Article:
… in other cases the equipment used by the regular force may be too complex to be allow part time soldiers to gain sufficient skill to use it in any reasonable time frame. In that case different equipment, and consequently, different roles for reserve units may be appropriate …

… in any event the reserve units need equipment, more and better equipment than they have, in their local armouries for training on evenings and weekends, and in regional pools, perhaps in army training areas, for collective use on field exercises, and that equipment needs to be maintained in first rate working order so that scarce training time is not wasted because equipment is unserviceable. That means more equipment maintenance resources need to be assigned to the reserve force.

Principle No. 5 is: The reserve force is only as good as the “institutional army” makes it.

So there are five, mostly fairly small steps based on what I hope are sound principles for making the reserves better. But, although small steps none are easy, not even the first one. Steps 2 and 3 require attitudinal changes in both the reserves and in the regular, “institutional” army. Step 4 will require some very hard, very diligent staff work and some courage, on the part of the most senior officers when they face up to reluctant and suspicious bureaucrats at the most senior levels. Step 5 requires that money and people be taken away from the regular force and be used to support the reserves … that will not be popular.

I have not addressed what the reserve force ought to look like. More experienced and knowledgable peole than I may want to weight in. But: The reserve army is authorized to have about 18,000 people, all ranks. My guess is that the reserve army should be able to produce something like:

  • Eight to 12 batteries of artillery;
  • Four to six engineer squadrons;
  • Four to six signal units;
  • Ten to 15 infantry heavy battle groups (reserve battalions); and
  • Ten to 15 combat service support units ~ supply and transport companies, etc.

Thats 40 to 50 units. There are, I think, about 100 units in the reserve force now, 65+ with unique armour or infantry unit identities that need to be “protected.” If each of, say, 12, battle group “protects” 4, 5 or 6 “cap badges” in a HQ squadron or company, three or four “line” squadrons/companies, and a combat support squadron/company, then that should be achievable.

Conclusion …

timthumbWhat I have described are five vastly oversimplified steps based on what I hope are sound principles: I have no illusions about the difficulty of all of them and the enormous complexity of a couple of them. But, as Lao Tzu suggested, we have to start somewhere, sometime … the time, it seems to me, is now, when it is likely that the government of the day will be uninterested in other military matters. The where is in “fort fumble,” as National Defence Headquarters (in the Pearkes Building) in Ottawa is called ~ it’s where the Minister of National Defence and the Chief of the Defence Staff and the Commander of the Canadian Army all work.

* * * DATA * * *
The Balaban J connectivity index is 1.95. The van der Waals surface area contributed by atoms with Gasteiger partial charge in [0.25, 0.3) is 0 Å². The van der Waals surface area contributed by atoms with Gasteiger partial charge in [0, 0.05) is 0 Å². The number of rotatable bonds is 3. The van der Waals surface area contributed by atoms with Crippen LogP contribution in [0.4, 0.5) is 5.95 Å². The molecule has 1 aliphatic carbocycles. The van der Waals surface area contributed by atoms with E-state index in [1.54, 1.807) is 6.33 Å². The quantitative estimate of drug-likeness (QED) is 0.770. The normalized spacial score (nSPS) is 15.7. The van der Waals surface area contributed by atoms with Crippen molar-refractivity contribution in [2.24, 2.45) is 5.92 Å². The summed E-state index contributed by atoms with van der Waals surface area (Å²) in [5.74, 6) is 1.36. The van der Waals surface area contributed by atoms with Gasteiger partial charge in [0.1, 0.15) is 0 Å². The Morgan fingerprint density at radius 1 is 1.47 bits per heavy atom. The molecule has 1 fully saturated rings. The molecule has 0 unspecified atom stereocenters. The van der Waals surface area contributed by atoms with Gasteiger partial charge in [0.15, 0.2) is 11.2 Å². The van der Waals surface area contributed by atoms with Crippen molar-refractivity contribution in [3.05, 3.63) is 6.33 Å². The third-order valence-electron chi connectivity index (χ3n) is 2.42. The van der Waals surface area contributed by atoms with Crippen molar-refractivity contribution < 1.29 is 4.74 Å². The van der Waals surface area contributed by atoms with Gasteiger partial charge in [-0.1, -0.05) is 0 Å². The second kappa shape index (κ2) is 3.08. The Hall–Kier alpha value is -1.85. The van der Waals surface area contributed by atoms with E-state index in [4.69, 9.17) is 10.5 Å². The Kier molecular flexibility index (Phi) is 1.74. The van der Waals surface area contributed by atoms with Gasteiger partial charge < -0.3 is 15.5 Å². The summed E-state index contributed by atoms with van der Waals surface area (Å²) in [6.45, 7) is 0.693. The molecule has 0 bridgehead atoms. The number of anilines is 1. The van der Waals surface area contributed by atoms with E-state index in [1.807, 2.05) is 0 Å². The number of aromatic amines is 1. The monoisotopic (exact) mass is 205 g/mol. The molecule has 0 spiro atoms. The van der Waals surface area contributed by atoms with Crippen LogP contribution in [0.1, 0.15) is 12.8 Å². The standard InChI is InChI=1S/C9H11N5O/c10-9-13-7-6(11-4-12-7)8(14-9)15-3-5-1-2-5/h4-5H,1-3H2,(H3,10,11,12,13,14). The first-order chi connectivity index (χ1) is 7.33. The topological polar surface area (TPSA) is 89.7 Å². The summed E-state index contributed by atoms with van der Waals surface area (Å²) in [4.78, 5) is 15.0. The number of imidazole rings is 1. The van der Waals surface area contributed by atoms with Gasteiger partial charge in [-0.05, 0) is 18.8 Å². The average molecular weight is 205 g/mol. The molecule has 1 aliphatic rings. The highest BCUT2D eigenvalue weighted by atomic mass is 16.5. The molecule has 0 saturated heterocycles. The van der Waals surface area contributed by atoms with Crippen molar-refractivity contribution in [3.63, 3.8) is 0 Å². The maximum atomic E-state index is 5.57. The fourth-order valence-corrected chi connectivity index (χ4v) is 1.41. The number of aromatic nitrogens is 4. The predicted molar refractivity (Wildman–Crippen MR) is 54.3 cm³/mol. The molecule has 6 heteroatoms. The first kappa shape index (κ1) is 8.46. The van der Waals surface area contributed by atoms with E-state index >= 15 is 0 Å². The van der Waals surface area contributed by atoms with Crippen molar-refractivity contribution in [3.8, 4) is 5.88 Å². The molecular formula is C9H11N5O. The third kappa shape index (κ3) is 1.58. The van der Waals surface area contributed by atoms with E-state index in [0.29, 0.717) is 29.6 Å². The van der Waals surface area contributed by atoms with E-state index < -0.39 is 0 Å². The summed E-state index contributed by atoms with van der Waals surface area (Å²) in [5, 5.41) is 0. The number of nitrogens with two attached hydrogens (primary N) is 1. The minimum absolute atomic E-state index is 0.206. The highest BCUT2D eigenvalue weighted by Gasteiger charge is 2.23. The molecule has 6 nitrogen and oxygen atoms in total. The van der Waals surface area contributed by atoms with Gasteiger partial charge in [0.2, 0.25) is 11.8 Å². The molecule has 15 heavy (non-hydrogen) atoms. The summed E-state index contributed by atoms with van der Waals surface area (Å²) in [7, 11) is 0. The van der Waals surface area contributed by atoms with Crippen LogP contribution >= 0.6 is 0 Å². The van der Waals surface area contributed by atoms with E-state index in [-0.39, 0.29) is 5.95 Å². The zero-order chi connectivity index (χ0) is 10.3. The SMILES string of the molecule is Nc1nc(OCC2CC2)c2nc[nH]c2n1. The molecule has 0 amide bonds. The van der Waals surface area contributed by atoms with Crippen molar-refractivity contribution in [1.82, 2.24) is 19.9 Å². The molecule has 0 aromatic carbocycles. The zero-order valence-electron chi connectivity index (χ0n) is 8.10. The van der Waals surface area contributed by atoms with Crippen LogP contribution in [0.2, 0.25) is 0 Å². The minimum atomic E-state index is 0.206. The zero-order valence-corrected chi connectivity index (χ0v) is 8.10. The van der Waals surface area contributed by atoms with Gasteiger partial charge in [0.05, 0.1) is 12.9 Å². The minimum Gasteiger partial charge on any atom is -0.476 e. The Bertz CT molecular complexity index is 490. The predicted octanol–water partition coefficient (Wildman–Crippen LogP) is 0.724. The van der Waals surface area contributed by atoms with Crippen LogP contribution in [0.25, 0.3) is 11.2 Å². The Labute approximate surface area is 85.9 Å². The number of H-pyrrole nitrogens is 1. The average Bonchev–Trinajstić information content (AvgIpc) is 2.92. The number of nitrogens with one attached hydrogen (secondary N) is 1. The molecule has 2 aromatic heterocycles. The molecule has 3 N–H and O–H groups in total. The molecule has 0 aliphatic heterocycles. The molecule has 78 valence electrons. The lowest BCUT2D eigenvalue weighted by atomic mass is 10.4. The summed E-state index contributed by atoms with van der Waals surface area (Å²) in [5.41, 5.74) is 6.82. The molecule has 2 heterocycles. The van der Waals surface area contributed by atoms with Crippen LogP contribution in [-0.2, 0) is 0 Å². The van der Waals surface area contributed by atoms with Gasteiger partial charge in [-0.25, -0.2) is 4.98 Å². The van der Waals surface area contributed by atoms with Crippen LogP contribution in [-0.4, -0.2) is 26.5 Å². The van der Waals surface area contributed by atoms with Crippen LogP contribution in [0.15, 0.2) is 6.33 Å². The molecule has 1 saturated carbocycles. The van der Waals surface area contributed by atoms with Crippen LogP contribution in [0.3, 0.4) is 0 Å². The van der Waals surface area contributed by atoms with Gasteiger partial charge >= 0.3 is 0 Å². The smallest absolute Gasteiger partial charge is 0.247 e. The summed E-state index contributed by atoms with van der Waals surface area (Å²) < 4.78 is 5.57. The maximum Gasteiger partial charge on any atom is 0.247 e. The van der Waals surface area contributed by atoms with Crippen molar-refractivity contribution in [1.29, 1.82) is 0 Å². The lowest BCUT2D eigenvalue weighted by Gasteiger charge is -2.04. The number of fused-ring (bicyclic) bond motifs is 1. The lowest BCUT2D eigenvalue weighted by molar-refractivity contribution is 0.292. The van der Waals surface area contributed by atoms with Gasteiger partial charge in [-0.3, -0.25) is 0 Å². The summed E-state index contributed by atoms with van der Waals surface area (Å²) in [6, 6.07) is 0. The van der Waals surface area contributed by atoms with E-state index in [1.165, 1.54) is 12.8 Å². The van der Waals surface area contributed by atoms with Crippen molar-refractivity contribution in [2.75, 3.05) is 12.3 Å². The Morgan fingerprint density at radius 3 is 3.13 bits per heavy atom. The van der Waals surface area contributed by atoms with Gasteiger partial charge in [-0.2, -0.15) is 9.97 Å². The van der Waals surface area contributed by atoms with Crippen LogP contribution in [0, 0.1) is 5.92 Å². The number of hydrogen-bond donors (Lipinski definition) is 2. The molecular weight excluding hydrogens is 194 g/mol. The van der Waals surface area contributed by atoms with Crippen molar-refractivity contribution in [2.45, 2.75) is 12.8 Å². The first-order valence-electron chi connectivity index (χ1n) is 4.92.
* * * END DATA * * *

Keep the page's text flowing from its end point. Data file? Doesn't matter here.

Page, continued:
Making the reserves qualitatively better should be a very high priority for the Army, especially is, as I expect, the government will be, at best, indifferent to national defence.It should also be a priority for all those individual politicians who actually care about defence and the Canadian Armed Forces ~ it should be, in other words, a non partisan issue.

But, it will not be easy and “reforming” the reserves is something to be attempted only by the bravest of the brave.


* The re-role business is not new, the Governor General’s Foot Guard (how much more infantry can you get?) was required to re-role to armour in 1942 and served well in that role,in North West Europe; nor is it unique to the Canadians Army ~ the British Army continues to do it, today.

Published by Ted Campbell

Old, retired Canadian soldier, Conservative ~ socially moderate, but a fiscal hawk. A husband, father and grandfather. Published material is posted under the "Fair Dealing" provisions (§29) of the Copyright Act for the purposes of research, private study and education.

10 thoughts on “Small, but difficult, first steps ~ but only for the bravest of the brave

  1. While I agree on near everything that has been said regarding our Reserve units, it requires commitment and example by the Regulars. If we want to get rid of the Reserve glut of LCols and CWOs it should start with the Regular Force. Our Regular Force is populated by useless HQs. The job of these HQs is nothing more than to create jobs for LCols and above. There are approximately 79 generals, but captains make up the largest single cohort at 5,827. There are almost as many military people in Ottawa as we have in all the combat arms combined. We have the 1st Canadian Division HQ, sounds big and powerful. In reality it is nothing more than a bunch of officers and the HQ is subservient to the Canadian Joint Operations Command, another HQ. The brain trust and Regular Force have to lead by example and cut this number down before we worry about part time soldiers.

  2. I agree with you 100%, Dave, but my suspicion is that this government will have little stomach for any military matters but this minister might have some thoughts on how to make the reserves, from whose ranks he came, better.